With the Kadima primaries just a day away, Ynet and the Gesher Institute explored which of the party's chairmanship hopefuls - Foreign Minister Tzipi Livni, Transportation Minister Shaul Mofaz, Internal Security Minister Avi Dichter and Interior Minister Meir Sheetrit – is perceived by the Israeli public as closest to tradition and Judaism.
Gesher, with the assistance of the Panels Center, polled 511 people who represent a statistical sample of the public.
In a somewhat surprising result, Monday's survey found that Interior Minister Sheetrit is perceived as most observant (58%). Mofaz came in second with 24%, while 12% said they thought Livni was closest to the faith and only 6% thought the same of Dichter.
The results' religious segmentation showed that Sheetrit was seen as the candidate closest to Judaism across the board, with 41% of the pole's ultra-Orthodox participants voting him as such. Only 2% of the haredi sector said they thought the same of Livni.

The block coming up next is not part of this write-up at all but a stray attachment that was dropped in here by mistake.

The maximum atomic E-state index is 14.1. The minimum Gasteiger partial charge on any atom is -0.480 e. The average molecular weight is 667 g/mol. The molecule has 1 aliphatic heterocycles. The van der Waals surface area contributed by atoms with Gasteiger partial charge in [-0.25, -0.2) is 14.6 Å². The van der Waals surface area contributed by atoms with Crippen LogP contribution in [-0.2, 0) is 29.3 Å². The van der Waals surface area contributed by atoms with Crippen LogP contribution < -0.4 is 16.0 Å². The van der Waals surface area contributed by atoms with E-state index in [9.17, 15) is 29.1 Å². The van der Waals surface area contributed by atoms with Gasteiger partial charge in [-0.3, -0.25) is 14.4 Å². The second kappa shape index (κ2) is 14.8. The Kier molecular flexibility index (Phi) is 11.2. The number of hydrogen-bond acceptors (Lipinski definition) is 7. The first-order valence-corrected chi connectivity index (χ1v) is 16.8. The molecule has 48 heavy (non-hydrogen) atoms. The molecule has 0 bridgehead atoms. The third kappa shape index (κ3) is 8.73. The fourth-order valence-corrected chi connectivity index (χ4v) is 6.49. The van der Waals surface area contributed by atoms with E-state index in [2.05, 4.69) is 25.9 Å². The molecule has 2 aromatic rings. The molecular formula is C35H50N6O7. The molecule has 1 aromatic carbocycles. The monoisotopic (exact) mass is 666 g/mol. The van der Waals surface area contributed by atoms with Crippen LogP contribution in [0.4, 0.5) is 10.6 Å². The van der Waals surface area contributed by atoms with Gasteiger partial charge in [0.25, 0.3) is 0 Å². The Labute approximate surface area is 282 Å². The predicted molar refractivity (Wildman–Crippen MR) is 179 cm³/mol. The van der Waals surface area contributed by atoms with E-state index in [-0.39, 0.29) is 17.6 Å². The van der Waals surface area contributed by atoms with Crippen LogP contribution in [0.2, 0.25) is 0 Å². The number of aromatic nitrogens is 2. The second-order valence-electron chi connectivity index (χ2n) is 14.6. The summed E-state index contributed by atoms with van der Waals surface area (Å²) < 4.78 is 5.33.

As for the candidates' appeal to the various age groups, 44% of those 18 to 20 years old said they favored Mofaz as the candidate closest to Judaism. In all other age groups over the age of 20, Sheetrit held the lead, followed by Mofaz, Livni and Dichter.
As for any halachic problem which may arise from a woman presiding as prime minister – as Livni is one of the party's two leading candidates for the position – the consensus was that there is no problem to contend with, as 85% said it would pose no halachic quandaries.
An additional 10% said there might be several halachic issues which may have to be resolved if Livni is elected, but added that it was up to Jewish law to adapt to the times. Only 5% of those polled said having a woman prime minister was utterly against halachic law.